The University of Salford is celebrating this year's Open Access Week with a pair of lunchtime talks by researchers who are engaging with the wider public by making their research openly accessible. The theme of this year's Open Access Week is "Open in order to..." and each event will look at our researchers' motivations for opening up their research publications and research data and the benefits of openness for audiences beyond academia. Lunch will be provided and staff from the library will be at both events to talk about how they support open research activities at the University and there'll be opportunities for discussion and networking too.
These events are predominantly for staff and students at the University of Salford. However, in the spirit of openness, staff from other institutions and members of the public with an interest in open research are welcome to attend.
We’re also encouraging researchers to share their own motivations for making their work openly available by using the hashtag #SalfordOAWeek. Are you interested in reaching new audiences? Do you want to get your publications cited more? Or are you purely interested in meeting the requirements of your research funders? We want to know! Similarly, we are keen to hear and share any stories you might have about the consequences of opening up your research.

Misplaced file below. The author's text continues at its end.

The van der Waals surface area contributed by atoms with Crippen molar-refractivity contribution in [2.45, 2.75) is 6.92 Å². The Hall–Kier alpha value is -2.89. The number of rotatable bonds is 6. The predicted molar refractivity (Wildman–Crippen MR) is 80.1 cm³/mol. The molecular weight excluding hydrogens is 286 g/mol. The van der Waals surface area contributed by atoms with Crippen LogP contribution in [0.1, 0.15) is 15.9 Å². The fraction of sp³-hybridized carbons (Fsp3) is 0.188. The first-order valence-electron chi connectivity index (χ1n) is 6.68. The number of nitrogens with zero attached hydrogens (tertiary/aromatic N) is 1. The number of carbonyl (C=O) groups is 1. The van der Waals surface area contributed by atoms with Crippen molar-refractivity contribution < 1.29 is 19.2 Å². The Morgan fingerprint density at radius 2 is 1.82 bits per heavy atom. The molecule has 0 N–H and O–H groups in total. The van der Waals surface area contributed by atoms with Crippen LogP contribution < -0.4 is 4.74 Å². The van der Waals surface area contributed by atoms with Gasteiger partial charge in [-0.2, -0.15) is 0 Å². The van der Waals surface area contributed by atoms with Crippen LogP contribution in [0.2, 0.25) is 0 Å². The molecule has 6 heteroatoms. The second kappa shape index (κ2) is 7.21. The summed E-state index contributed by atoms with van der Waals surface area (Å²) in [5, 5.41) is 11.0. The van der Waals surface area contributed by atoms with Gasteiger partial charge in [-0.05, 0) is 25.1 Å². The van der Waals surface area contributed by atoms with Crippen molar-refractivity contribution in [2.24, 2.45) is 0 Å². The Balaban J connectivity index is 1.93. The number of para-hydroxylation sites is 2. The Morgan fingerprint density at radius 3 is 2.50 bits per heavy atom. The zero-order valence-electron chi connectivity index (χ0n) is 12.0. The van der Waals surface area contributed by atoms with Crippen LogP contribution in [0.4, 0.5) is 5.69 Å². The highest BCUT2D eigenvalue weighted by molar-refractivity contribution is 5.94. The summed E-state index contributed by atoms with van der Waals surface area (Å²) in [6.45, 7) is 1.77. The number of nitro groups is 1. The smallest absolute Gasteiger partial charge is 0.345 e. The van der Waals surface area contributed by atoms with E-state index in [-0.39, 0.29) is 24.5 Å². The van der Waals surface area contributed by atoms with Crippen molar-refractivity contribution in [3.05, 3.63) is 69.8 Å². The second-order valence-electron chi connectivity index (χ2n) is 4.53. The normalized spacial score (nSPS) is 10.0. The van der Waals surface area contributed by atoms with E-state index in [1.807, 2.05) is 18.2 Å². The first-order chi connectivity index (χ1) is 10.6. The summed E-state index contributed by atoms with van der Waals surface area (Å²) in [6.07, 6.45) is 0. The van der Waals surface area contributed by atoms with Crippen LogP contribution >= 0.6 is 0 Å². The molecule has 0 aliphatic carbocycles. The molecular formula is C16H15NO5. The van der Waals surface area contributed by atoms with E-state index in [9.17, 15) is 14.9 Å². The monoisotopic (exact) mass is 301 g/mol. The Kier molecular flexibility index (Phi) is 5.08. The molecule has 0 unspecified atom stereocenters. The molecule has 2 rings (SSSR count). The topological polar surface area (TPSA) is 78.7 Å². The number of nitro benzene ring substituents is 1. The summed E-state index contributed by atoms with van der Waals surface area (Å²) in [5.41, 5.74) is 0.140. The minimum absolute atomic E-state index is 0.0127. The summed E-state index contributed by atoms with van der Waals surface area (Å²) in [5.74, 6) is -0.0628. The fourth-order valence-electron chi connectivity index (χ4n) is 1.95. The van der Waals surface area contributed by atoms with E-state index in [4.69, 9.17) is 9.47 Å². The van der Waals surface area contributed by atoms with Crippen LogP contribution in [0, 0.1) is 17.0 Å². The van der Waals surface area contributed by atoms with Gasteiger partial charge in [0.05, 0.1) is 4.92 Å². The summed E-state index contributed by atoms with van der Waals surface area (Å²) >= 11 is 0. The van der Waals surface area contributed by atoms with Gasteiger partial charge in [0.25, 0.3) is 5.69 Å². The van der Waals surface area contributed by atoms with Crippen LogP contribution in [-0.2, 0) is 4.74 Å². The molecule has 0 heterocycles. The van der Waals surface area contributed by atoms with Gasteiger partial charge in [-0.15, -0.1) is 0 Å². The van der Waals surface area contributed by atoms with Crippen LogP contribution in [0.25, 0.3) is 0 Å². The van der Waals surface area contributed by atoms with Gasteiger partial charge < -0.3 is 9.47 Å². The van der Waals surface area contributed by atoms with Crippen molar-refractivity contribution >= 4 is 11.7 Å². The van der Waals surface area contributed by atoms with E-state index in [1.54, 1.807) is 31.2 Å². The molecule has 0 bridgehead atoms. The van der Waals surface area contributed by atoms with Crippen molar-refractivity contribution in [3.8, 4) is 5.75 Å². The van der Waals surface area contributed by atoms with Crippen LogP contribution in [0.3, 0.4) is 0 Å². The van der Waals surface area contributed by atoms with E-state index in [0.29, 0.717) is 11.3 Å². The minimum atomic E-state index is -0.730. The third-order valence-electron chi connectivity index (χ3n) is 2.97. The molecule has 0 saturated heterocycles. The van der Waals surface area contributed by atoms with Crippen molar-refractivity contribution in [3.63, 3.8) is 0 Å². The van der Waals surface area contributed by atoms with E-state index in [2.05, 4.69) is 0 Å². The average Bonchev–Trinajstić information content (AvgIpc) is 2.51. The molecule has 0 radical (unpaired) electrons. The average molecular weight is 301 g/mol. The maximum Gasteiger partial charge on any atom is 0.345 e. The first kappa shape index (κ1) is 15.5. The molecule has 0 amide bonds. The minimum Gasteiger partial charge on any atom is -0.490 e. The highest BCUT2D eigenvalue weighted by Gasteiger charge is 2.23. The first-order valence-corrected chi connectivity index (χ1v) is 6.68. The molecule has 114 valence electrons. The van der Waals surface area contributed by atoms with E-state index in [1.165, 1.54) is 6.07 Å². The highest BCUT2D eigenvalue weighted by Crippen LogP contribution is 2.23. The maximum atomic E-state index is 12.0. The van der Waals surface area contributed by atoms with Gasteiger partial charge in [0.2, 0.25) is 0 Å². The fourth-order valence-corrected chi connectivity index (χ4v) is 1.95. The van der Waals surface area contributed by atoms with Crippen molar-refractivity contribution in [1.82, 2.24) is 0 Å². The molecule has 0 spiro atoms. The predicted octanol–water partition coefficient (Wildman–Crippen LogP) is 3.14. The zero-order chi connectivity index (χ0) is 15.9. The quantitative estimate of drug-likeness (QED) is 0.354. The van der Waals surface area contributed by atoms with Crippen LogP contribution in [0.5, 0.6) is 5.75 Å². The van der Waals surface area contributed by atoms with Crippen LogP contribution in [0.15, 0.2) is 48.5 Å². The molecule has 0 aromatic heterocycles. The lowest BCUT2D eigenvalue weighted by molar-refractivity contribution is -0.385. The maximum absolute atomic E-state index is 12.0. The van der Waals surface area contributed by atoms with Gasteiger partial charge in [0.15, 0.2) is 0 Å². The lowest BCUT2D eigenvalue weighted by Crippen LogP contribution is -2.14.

If all of this wasn’t enough, we’re hoping to use Open Access Week to launch the university’s Open Researchers Network (name subject to change). Initially this will take the form of a mailing list: we’ll send you an email every month or so to keep you updated about what’s going on in the world of open research and scholarly communications. Eventually we’d like the network to inform and contribute to our open research advocacy activities and provide a forum for discussing all kinds of open research related topics.
We’re currently taking expressions of interest from PGR students and academic staff. Please complete this form to be included on our mailing list, and do pass this on to any colleagues that you think might also be interested. Any questions, email me at email@example.com
Beyond making the findings discoverable and accessible to non-academics, what else can be done to broaden the cultural legacy of digital research projects when they are finished? How might the afterlives of digital research be experienced, how, by whom and for what purpose? How might digital data get immersive, fuel people’s imaginations, shape identities, right wrongs? Erinma will illustrate some of the creative ways that staff, students and the public can get involved in bringing scientific research data to life through virtual reality experiences, live performance and citizen science.Register to attend
Caroline will be talking about her work with the Open Library of Humanities, a charitable organisation dedicated to publishing open access scholarship with no author-facing fees. She will discuss ongoing work for the #Agreement20 project, which is a multi-strand academic public engagement project featuring community partners. She will focus on the advantages of OLH's model, particularly the timeliness of the rolling deadline approach for commenting on current political events and its use in engaging the community.Register to attend
Any questions? Please contact Stephen Carlton - firstname.lastname@example.org